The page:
Retail Sales Continue To Swoon In France And Italy, But Who Needs GDP—Their Bonds Have Draghi!

Markit’s Eurozone Retail PMI shows Eurozone retail sales flat as declines falls in France and Italy offset German gains.

The Markit Eurozone Retail PMI which tracks month-on-month changes in like-for-like retail sales read 50.0 in June, little-changed from May’s 49.9 and indicative of a flat trend in sales. Compared to the situation one year earlier, trade was down moderately during June, according to firms.

Commenting on the data, Phil Smith, economist at Markit which compiles the Eurozone Retail PMI survey, said: “The latest retail PMI data show a flat trend in eurozone retail sales forming, a relative positive in the context of the recent prolonged downturn. The stagnation hides a growing divergence in country – level performance, however. The gap between Germany’s headline retail PMI and the average of those for France an d Italy has increased throughout the second quarter to the widest for almost a year. Any hopes that consumer spending in France and Italy had turned the corner are looking a little premature.”

Eurozone retail sales were supported by continued growth in Germany, where trade rose sharply on the month and to the greatest extent for almost three-and-a-half years. In stark contrast, France’s retail sector showed renewed weakness as sales there fell solidly, offsetting back-to-back marginal increases in the first two months of the quarter. Moreover, June’s decrease was the sharpest so far in 2014. A deepening downturn was meanwhile seen in Italy, where the rate of decline in sales accelerated for the second straight month to the fastest since February. At the aggregate level, retailers’ purchasing activity followed the trend in sales and was unchanged in June after a fractional decrease mid-quarter. Stocks of items for resale meanwhile rose for the seventh straight month, and at the fastest rate since April 2011. This was largely due to sales being markedly lower than targets on average.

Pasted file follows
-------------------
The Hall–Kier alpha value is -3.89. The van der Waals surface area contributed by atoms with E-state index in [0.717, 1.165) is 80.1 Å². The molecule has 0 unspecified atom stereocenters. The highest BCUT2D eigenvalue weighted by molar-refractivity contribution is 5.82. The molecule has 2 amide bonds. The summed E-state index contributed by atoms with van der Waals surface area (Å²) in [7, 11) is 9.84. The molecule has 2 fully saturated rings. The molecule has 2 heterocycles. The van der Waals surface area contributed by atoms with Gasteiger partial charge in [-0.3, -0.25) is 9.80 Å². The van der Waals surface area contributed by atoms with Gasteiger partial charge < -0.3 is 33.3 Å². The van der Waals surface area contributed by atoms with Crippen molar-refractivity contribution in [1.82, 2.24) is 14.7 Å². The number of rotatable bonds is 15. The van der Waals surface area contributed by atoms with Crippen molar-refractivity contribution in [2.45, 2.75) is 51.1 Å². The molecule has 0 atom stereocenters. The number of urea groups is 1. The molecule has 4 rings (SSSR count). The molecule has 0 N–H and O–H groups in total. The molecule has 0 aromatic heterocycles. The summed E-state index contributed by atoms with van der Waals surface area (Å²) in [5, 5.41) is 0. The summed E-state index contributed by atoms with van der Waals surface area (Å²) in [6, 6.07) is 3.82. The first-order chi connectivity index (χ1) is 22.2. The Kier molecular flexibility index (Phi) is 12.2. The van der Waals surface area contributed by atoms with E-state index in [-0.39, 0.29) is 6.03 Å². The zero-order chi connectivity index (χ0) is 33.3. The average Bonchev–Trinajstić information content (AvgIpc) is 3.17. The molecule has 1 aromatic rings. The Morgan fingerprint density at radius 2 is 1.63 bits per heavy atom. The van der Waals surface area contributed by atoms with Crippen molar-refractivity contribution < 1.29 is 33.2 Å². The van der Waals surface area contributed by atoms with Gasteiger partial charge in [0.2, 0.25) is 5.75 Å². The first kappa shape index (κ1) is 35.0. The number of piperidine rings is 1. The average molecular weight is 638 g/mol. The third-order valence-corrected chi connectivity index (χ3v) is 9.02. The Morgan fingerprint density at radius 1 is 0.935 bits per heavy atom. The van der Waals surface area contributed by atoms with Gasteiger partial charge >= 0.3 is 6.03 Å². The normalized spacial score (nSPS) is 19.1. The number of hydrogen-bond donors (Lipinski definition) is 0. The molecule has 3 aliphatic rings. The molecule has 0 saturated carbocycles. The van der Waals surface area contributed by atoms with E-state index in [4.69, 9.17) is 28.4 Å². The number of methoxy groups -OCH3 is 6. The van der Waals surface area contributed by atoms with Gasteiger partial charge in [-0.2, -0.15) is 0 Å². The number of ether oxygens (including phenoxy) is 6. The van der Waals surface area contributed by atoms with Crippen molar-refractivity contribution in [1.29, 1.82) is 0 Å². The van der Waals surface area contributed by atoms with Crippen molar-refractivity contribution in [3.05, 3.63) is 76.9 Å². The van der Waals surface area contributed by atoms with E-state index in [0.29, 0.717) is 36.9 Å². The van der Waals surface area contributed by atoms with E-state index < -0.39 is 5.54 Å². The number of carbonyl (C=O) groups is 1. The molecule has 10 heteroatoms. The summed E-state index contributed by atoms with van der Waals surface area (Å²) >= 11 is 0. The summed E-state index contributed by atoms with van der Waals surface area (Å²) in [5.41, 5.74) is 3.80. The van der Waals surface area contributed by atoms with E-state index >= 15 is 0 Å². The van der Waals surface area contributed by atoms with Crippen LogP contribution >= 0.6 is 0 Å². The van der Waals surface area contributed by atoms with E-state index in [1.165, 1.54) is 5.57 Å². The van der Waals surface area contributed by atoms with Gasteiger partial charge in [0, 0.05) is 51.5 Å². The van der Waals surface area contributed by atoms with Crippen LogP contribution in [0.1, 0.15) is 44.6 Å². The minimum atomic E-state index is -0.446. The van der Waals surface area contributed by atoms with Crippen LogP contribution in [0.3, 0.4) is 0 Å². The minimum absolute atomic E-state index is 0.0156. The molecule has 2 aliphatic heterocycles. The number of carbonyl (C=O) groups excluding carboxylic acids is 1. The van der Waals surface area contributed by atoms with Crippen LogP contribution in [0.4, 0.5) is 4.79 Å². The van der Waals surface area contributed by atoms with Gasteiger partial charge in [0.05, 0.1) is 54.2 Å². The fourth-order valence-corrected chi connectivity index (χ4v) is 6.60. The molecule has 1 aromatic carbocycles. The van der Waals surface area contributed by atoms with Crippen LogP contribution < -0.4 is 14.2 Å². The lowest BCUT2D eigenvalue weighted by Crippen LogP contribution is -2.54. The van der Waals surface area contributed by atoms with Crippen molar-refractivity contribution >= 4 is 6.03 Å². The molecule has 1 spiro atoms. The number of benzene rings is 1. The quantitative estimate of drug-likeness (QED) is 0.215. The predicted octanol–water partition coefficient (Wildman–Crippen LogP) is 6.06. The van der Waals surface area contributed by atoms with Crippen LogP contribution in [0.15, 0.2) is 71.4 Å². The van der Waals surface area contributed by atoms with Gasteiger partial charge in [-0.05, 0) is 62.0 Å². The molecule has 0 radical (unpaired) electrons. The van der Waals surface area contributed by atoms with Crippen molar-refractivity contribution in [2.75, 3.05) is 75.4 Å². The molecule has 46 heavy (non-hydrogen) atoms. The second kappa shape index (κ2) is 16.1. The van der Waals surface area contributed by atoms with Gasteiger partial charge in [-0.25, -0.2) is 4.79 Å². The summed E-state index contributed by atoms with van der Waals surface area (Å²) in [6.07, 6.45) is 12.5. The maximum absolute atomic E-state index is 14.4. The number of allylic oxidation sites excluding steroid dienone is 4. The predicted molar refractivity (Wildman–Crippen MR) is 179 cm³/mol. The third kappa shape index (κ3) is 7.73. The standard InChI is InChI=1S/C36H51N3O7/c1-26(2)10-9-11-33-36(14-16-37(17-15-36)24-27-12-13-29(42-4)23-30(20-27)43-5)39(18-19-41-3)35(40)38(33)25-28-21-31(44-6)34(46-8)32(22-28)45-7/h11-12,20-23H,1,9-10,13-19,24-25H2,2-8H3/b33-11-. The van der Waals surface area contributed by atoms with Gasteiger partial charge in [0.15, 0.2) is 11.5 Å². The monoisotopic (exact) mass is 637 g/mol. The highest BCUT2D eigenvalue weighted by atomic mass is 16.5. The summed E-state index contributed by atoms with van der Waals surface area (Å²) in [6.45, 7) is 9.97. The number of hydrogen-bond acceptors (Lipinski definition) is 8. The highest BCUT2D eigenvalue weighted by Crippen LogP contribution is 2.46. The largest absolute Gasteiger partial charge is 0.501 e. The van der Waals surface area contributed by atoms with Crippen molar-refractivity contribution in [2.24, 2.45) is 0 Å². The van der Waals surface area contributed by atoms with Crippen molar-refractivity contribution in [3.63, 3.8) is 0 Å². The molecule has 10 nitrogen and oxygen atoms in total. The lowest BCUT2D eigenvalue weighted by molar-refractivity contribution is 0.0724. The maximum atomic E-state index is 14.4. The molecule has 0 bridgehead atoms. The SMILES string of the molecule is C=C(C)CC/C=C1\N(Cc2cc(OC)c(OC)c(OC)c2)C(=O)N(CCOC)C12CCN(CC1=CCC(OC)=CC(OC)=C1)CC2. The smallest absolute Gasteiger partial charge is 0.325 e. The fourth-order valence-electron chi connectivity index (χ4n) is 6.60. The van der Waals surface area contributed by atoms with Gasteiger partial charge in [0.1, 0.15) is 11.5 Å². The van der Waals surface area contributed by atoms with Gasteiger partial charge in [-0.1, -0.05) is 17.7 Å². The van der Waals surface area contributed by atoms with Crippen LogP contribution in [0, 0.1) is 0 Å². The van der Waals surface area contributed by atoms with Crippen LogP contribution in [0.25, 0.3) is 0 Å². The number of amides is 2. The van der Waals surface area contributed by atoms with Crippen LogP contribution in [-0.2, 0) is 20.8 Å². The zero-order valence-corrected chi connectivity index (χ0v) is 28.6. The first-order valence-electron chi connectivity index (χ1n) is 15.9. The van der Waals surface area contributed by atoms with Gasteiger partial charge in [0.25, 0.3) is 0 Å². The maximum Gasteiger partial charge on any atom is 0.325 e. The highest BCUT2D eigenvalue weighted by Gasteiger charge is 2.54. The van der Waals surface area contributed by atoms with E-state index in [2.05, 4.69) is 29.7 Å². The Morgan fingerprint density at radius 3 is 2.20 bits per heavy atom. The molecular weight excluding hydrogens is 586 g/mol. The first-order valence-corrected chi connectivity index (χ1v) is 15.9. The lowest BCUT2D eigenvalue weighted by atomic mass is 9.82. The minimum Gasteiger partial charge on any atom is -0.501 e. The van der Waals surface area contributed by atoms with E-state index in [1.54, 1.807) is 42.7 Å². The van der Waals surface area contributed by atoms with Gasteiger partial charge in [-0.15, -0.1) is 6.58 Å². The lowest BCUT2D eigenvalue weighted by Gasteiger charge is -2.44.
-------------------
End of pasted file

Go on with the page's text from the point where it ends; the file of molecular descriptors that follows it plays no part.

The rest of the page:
• Inventories rising at fastest rate since April 2011
  • Margins down, contracting at a faster pace
  • France back in contraction
  • Eurozone year-over-year sales contracting
  • It took a 41-month high reading of 56.2 in German sales just to hold the index flat

The notion that Germany can keep bucking the trend is fallacious. There is no “relative positive” to be found. Rather, when Germany slows, things will go to hell in a hurry.

Mike “Mish” Shedlock